But for me, I choose hope. Then again, maybe my mind is already made up too, so I’m just playing the game like everyone else, and this whole post is nothing more than a ploy to boost my SEO and build my platform by using all the right keywords.

But maybe there’s another way? Maybe Love really can win, and someday maybe even bridge divides that have existed for ages. Or maybe not. I guess it’s really up to you and me.

Name That Heresy
March 3, 2010

Part two of my Journey: Refractions blog series…


Christianity does not have the exclusive claim to God.

There, I said it. You can label me now. Reduce me to a category, or better yet, a brand, like we’ve done with God.

I just think maybe God is like me: A Large that can’t be squeezed into a small.

A big muffin-top that bulges over low-rise jeans, even “relaxed-fit” ones.

A form that refuses to stay in any container, even cross- or steeple-shaped ones.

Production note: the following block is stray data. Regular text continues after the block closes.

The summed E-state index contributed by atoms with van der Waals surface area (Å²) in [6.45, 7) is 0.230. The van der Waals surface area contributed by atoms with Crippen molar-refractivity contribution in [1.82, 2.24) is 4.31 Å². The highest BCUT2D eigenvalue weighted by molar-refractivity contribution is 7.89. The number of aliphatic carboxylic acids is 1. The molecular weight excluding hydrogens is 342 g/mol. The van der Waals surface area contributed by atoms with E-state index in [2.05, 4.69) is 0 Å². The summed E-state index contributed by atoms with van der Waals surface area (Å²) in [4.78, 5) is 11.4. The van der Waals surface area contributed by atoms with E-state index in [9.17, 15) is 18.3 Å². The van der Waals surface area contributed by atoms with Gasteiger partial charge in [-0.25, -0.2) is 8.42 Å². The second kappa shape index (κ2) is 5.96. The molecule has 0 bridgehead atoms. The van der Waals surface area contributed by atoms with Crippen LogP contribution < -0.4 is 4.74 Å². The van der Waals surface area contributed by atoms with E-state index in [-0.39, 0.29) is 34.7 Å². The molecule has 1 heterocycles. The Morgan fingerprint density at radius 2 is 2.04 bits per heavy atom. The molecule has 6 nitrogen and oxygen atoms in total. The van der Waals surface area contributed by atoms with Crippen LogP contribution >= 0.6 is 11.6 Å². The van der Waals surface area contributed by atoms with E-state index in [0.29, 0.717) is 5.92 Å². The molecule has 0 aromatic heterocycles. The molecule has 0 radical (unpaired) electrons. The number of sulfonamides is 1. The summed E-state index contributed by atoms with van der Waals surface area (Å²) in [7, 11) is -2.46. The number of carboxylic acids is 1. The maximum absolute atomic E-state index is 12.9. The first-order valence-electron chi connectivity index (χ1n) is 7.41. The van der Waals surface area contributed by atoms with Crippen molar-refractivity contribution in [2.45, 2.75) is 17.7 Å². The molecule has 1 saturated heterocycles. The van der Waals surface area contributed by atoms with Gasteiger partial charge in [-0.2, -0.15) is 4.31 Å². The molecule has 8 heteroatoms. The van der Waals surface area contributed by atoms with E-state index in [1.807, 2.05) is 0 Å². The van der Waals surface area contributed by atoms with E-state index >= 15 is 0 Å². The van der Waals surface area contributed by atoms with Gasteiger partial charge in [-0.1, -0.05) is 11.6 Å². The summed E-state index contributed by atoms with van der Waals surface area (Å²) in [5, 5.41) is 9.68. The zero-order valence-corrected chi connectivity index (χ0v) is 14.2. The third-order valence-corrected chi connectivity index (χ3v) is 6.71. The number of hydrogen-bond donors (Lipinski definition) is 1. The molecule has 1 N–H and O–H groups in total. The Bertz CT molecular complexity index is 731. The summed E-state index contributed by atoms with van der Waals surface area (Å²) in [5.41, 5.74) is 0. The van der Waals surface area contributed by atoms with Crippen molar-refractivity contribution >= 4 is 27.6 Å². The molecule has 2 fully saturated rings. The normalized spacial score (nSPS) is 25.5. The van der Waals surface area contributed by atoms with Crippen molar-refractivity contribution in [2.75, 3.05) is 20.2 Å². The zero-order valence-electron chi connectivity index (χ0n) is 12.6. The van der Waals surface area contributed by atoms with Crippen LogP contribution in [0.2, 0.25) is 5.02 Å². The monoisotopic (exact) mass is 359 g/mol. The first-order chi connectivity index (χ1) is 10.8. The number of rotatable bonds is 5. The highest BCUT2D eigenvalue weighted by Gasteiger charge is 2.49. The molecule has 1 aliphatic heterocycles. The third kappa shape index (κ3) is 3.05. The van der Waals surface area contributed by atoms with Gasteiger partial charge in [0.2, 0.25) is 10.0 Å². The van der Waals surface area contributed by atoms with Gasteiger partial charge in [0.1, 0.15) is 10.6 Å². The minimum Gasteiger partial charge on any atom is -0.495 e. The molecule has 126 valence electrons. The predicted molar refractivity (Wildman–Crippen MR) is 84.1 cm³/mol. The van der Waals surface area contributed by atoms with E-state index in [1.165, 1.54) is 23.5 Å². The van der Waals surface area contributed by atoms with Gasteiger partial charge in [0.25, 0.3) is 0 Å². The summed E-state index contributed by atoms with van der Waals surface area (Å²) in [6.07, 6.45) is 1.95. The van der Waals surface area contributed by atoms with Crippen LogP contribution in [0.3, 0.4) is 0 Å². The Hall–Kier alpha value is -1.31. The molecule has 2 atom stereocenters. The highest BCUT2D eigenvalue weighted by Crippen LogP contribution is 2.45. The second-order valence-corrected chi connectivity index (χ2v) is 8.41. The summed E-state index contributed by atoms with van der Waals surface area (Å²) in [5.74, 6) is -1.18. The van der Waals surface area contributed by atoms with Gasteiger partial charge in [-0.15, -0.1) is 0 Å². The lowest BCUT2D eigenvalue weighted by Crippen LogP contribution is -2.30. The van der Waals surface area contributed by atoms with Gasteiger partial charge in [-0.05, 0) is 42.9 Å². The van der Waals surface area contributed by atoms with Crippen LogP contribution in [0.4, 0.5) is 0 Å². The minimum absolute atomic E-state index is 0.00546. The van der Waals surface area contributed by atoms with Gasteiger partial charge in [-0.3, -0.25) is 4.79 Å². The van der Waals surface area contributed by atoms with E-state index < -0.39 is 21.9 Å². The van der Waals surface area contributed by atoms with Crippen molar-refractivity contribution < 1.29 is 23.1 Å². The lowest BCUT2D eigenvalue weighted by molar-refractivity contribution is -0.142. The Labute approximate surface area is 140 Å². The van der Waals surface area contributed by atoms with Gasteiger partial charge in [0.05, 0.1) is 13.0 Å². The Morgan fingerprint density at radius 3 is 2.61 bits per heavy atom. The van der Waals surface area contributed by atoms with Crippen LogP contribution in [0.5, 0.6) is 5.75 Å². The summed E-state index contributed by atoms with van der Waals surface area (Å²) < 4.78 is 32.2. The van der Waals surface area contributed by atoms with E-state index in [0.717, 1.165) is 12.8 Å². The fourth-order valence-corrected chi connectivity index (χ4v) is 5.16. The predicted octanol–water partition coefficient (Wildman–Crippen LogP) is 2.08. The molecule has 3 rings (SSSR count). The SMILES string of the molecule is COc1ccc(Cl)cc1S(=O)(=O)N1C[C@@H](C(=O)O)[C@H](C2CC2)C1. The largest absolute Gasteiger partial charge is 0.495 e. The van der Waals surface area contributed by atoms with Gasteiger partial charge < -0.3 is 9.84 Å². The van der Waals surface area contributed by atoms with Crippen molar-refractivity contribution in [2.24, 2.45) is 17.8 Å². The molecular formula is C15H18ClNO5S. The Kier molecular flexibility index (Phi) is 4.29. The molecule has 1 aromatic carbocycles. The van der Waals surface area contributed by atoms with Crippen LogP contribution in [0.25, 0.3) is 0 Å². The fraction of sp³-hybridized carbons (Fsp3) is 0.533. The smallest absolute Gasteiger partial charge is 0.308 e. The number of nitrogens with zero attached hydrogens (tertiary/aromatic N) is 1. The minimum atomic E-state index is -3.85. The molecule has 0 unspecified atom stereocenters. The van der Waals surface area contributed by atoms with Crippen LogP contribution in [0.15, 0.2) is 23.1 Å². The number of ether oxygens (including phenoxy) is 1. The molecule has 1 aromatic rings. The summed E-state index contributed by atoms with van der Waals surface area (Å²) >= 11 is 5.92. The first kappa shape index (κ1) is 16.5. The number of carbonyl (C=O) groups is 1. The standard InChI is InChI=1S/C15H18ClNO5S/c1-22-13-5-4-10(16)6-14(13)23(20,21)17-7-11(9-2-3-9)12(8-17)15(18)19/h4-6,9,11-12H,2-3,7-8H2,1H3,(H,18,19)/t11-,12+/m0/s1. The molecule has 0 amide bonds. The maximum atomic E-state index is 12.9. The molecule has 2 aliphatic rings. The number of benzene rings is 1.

A quiet stream that is also a pillar of raging fire. A lion that is also a lamb.

A Father who is also called “Many-Breasted One.” Google it.

A loving wise man who throws tantrums in the temple.

The Unknown God and “YHWH.”

An Unfathomable Power that we don’t even have sounds to express.

And we think we can nail all this down with one creed, a few rituals, and 66 books.

Sounds to me like we’re making someone in our own image.

What would it take to open up the lines a bit?

Leave some space between our words to let the Indescribable seep through, expand, and mess up our syntax.

Let the Holy Chaos randomize our code.

Then we might see that we really don’t have the puzzle figured out, even after ages of apostolic succession, ancient scholarly councils, apologetics, hermeneutics, and innumerable sermons.